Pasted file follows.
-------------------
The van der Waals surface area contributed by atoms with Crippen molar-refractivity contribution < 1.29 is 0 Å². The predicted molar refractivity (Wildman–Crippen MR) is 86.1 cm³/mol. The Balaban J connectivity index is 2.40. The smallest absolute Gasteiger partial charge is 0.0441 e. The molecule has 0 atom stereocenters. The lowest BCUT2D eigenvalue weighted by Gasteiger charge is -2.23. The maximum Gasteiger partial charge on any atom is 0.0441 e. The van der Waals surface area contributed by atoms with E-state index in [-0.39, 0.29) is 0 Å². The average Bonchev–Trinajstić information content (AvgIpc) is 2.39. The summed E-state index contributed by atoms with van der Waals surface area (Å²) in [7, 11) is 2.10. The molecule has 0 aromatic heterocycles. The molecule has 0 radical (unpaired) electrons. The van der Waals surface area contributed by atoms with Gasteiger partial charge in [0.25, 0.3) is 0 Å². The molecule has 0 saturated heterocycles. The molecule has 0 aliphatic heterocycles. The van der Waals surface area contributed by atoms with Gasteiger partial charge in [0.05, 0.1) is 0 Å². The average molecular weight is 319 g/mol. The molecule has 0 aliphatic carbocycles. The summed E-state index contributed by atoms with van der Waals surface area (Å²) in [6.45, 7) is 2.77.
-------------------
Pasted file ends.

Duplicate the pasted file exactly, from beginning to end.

The van der Waals surface area contributed by atoms with Crippen molar-refractivity contribution < 1.29 is 0 Å². The predicted molar refractivity (Wildman–Crippen MR) is 86.1 cm³/mol. The Balaban J connectivity index is 2.40. The smallest absolute Gasteiger partial charge is 0.0441 e. The molecule has 0 atom stereocenters. The lowest BCUT2D eigenvalue weighted by Gasteiger charge is -2.23. The maximum Gasteiger partial charge on any atom is 0.0441 e. The van der Waals surface area contributed by atoms with E-state index in [-0.39, 0.29) is 0 Å². The average Bonchev–Trinajstić information content (AvgIpc) is 2.39. The summed E-state index contributed by atoms with van der Waals surface area (Å²) in [7, 11) is 2.10. The molecule has 0 aromatic heterocycles. The molecule has 0 radical (unpaired) electrons. The van der Waals surface area contributed by atoms with Gasteiger partial charge in [0.25, 0.3) is 0 Å². The molecule has 0 saturated heterocycles. The molecule has 0 aliphatic heterocycles. The van der Waals surface area contributed by atoms with Gasteiger partial charge in [0.05, 0.1) is 0 Å². The average molecular weight is 319 g/mol. The molecule has 0 aliphatic carbocycles. The summed E-state index contributed by atoms with van der Waals surface area (Å²) in [6.45, 7) is 2.77.